Invisible Pink Unicorn, Flying Spaghetti Monster, Santa Claus and God
by Rich Deem
One of the most common objections to the existence of God comes from arguments about the existence of Santa Claus, invisible pink unicorns, and the flying spaghetti monster. Although it is not possible to prove absolutely the non-existence of Santa Claus, most people cease to believe in his existence by age 10. Although the existence of Santa Claus has not been disproved, the weight of evidence suggests that he does not exist. Likewise, although we cannot prove invisible pink unicorns or flying spaghetti monsters do not exist, we tend to reject their existence, since none have ever been detected. Shouldn’t the same logic apply to the existence of God?
God created by mankind?
Most skeptics believe that humans invented God as a means of comfort against an uncertain world that is filled with peril and disappointment. However, if people were to have invented the God of Christianity, it is unlikely that it would be the demanding God of the Bible. The God of the Bible is described as holy1 – without sin and without the ability to commit sin.2 The holiness of God is described as being above anything that humans can attain, such that no human can stand before Him as holy.3 Behaving more morally upright than most other people is not sufficient to escape from the punishment of the God of the Bible.4
It also seems unlikely that people would believe in the existence of a being who is known not to exist. For example, most of us believe in Santa Claus as small children, but give up that belief by age 10.5 People do not believe in false things, even if those things make them feel better. If people routinely believed in things just to make them feel better, we would all continue to believe in the existence of Santa Claus. Liberal atheist Sam Harris even debunks such claims in The Moral Landscape, giving the following example as being unrealistic of human belief:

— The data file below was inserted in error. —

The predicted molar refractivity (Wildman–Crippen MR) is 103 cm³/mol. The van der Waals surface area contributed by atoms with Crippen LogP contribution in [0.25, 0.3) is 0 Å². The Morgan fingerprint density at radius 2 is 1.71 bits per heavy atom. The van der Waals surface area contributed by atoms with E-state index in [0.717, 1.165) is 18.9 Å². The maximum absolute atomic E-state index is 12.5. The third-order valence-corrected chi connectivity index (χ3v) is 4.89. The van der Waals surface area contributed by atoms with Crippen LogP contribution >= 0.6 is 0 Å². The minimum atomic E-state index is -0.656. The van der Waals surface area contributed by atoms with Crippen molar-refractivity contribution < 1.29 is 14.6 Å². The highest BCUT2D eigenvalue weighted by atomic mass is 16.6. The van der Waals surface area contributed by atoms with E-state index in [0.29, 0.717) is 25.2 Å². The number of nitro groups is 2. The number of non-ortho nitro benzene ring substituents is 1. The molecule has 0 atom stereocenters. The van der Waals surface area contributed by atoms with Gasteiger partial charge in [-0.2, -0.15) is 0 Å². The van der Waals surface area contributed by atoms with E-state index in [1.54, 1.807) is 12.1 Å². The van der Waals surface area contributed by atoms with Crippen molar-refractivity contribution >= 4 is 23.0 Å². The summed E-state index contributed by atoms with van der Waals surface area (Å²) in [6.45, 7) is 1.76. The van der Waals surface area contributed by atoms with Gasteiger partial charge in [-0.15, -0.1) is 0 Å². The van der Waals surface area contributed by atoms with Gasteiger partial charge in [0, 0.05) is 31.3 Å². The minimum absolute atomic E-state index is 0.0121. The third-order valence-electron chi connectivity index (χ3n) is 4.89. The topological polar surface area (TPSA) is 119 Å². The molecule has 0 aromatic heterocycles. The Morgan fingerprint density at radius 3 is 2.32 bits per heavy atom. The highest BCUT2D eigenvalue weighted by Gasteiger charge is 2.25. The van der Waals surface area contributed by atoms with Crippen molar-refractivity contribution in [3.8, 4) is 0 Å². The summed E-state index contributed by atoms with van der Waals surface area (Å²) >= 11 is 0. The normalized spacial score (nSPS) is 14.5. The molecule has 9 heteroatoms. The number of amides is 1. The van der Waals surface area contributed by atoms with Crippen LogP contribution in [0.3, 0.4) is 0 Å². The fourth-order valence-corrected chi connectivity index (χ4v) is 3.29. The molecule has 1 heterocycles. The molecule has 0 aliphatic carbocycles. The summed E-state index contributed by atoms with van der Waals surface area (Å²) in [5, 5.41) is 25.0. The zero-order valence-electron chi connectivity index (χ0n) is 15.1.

I believe Jesus was born of a virgin, was resurrected, and now answers prayers because believing these things makes me feel better. By adopting this faith, I am merely exercising my freedom to believe in propositions that make me feel good. (Sam Harris, The Moral Landscape, page 137.)
In addition to the above problems, believing a lie contradicts the beliefs and teachings of the Bible. In fact, Luke, in the introduction to his gospel, says that he has carefully investigated everything so that the truth may be known.6 Christians are told to believe and practice only truth,7 and warned against believing and practicing lies.8 So, the idea that they would violate their conscious and beliefs just to feel better makes no sense.
Invisible pink unicorns?
Can we determine the existence/non-existence of invisible pink unicorns? Actually, the answer is “yes.” Unicorns would be pink if they reflected pink electromagnetic radiation (i.e., light). However, in order to be invisible, the unicorns would reflect no electromagnetic radiation. Therefore, the term “invisible pink unicorn” is self contradictory. Therefore, we know absolutely that they could not exist. I don’t know who invented the term “invisible pink unicorns,” but they were obviously deficient in their physics education.
However, for the sake of argument, let’s change the term and drop the “pink” part…
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